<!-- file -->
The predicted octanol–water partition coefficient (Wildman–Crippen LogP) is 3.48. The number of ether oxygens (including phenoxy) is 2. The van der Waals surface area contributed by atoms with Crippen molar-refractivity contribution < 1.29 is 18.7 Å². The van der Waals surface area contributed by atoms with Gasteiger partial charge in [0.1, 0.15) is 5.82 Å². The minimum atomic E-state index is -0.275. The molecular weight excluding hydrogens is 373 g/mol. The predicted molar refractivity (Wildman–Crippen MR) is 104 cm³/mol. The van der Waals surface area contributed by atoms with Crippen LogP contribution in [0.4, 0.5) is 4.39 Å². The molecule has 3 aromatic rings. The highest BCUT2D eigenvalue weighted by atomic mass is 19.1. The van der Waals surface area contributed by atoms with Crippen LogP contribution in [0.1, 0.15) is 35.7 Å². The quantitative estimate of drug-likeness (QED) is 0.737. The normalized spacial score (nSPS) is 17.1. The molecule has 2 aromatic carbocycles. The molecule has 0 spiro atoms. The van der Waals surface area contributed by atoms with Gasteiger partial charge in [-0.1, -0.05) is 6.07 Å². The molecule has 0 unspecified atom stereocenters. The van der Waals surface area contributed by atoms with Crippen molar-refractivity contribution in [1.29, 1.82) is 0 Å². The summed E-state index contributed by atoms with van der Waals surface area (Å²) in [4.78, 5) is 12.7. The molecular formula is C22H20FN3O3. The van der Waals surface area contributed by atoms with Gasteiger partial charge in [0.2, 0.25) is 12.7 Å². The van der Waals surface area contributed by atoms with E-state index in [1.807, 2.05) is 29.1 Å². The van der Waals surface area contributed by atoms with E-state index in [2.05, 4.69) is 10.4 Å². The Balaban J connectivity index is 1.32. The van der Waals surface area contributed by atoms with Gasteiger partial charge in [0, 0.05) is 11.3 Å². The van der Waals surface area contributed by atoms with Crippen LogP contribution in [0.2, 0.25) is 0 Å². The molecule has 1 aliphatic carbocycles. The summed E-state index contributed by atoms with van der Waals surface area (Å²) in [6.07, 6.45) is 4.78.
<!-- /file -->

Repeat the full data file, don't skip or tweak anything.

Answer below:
The predicted octanol–water partition coefficient (Wildman–Crippen LogP) is 3.48. The number of ether oxygens (including phenoxy) is 2. The van der Waals surface area contributed by atoms with Crippen molar-refractivity contribution < 1.29 is 18.7 Å². The van der Waals surface area contributed by atoms with Gasteiger partial charge in [0.1, 0.15) is 5.82 Å². The minimum atomic E-state index is -0.275. The molecular weight excluding hydrogens is 373 g/mol. The predicted molar refractivity (Wildman–Crippen MR) is 104 cm³/mol. The van der Waals surface area contributed by atoms with Crippen LogP contribution in [0.4, 0.5) is 4.39 Å². The molecule has 3 aromatic rings. The highest BCUT2D eigenvalue weighted by atomic mass is 19.1. The van der Waals surface area contributed by atoms with Crippen LogP contribution in [0.1, 0.15) is 35.7 Å². The quantitative estimate of drug-likeness (QED) is 0.737. The normalized spacial score (nSPS) is 17.1. The molecule has 2 aromatic carbocycles. The molecule has 0 spiro atoms. The van der Waals surface area contributed by atoms with Gasteiger partial charge in [-0.1, -0.05) is 6.07 Å². The molecule has 0 unspecified atom stereocenters. The van der Waals surface area contributed by atoms with Crippen molar-refractivity contribution in [1.29, 1.82) is 0 Å². The summed E-state index contributed by atoms with van der Waals surface area (Å²) in [4.78, 5) is 12.7. The molecular formula is C22H20FN3O3. The van der Waals surface area contributed by atoms with Gasteiger partial charge in [0.2, 0.25) is 12.7 Å². The van der Waals surface area contributed by atoms with E-state index in [1.807, 2.05) is 29.1 Å². The van der Waals surface area contributed by atoms with E-state index in [2.05, 4.69) is 10.4 Å². The Balaban J connectivity index is 1.32. The van der Waals surface area contributed by atoms with Gasteiger partial charge in [0, 0.05) is 11.3 Å². The van der Waals surface area contributed by atoms with Crippen LogP contribution in [0.2, 0.25) is 0 Å². The molecule has 1 aliphatic carbocycles. The summed E-state index contributed by atoms with van der Waals surface area (Å²) in [6.07, 6.45) is 4.78.